A 500-page dossier of potentially damaging remarks by Stephen Harper has hit the election campaign, but don't blame the opposition parties - it was prepared by the Conservatives.
The thick binder of material, obtained by the Liberals, is a treasure trove of controversial Harper quotes, listed alphabetically by subject matter. It covers everything from abortion to Western alienation and dates as far back as the 1980s.
The fact that the Tories felt compelled to research their own leader suggests they believed Mr. Harper's past penchant for blunt, uncompromising talk could pose a problem on the campaign trail.
The files include this 2002 boast from Mr. Harper, then a leadership contestant: "I'm not ashamed to say that, in caucus, I have more pro-life MPs supporting me than supporting Stockwell Day."
There's also his 1995 assertion that "providing for the poor is a provincial, not a federal responsibility."
And the 1999 argument that Quebec's language law was designed by the Parti Québécois "to suppress the basic freedoms of English-speaking Quebecers and to ghettoize the French-speaking majority into an ethnic state."
All parties go to enormous effort digging up damaging comments by rival leaders and candidates, which they take great glee in exposing at the most inopportune moments. But it's unusual to see a party collect its own leader's questionable quotes.
The research was begun in 2003 by Mr. Harper's former chief of staff, Tom Flanagan, who appears to have believed the adage that forewarned is forearmed.
"When I became chief of staff in 2003, one of the first things I did was organize a 'Harper research' program to collect everything he had ever written or said in public," Prof. Flanagan wrote in his 2007 book Harper's Team.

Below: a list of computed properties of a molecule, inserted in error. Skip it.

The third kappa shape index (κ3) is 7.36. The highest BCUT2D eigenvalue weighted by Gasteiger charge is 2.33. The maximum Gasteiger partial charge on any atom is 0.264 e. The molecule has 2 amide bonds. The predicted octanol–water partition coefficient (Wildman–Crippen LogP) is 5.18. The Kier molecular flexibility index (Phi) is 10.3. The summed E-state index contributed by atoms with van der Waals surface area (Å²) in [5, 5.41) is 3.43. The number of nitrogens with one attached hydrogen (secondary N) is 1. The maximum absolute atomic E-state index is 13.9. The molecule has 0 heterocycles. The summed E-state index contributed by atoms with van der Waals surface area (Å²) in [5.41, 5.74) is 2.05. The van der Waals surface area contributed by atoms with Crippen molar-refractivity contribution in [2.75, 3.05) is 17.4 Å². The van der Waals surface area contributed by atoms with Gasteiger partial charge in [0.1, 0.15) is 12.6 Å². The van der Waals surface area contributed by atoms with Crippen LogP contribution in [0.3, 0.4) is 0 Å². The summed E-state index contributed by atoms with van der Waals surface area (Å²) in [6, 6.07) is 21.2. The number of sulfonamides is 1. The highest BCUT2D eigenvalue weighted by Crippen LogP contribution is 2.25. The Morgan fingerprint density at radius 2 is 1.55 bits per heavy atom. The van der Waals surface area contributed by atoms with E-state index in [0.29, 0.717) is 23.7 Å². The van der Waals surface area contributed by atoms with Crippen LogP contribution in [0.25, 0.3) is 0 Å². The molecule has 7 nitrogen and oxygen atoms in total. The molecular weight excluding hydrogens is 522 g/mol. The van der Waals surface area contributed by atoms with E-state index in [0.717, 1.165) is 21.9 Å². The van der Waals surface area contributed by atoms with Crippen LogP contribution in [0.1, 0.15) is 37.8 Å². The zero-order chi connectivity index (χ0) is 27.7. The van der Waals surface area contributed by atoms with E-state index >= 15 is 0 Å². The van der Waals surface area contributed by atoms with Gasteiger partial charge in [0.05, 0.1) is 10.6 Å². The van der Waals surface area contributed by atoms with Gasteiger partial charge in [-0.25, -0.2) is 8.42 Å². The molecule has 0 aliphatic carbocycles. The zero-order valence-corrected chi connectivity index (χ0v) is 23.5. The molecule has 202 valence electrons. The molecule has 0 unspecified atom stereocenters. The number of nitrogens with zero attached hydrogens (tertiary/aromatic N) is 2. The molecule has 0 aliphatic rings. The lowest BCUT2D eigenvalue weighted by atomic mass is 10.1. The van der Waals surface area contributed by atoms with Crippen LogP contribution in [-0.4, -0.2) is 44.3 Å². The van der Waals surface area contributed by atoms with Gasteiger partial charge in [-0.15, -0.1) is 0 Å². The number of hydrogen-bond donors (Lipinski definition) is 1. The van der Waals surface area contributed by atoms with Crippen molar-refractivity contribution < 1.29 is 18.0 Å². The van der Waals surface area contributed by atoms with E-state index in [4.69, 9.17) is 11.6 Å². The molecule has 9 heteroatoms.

Prof. Flanagan declined to comment Monday on the binder of material obtained by the Liberals.
However, a Conservative source who was familiar with the research project said the binder appears to be genuine. It includes an initial 359 pages of quotes, which were supplemented by about 100 more pages in two instalments in July, 2003, and January, 2004.
A cover note on the 2004 instalment says the quotes "that have the potential to be the most problematic are the quotations dealing with health care."
Some of those comments have already been mined by opposition parties to cast doubt on Mr. Harper's commitment to maintaining Canada's universal, publicly funded health-care system. Other quotes, in which Mr. Harper extols the virtues of allowing private, for-profit health delivery and a parallel private health-care system, seem to have gone largely unnoticed.
There's his 2002 assertion that "the private provision of publicly insured services should be permitted. The monopoly of provision of services is not a value that, in and of itself, is worth preserving."
Or his lament, also in 2002, that the Canada Health Act "rules out private, public-delivery options, It rules out co-payment, pre-payment and all kinds of options that are frankly going to have to be looked at if we're going to deal with the challenges that the system faces."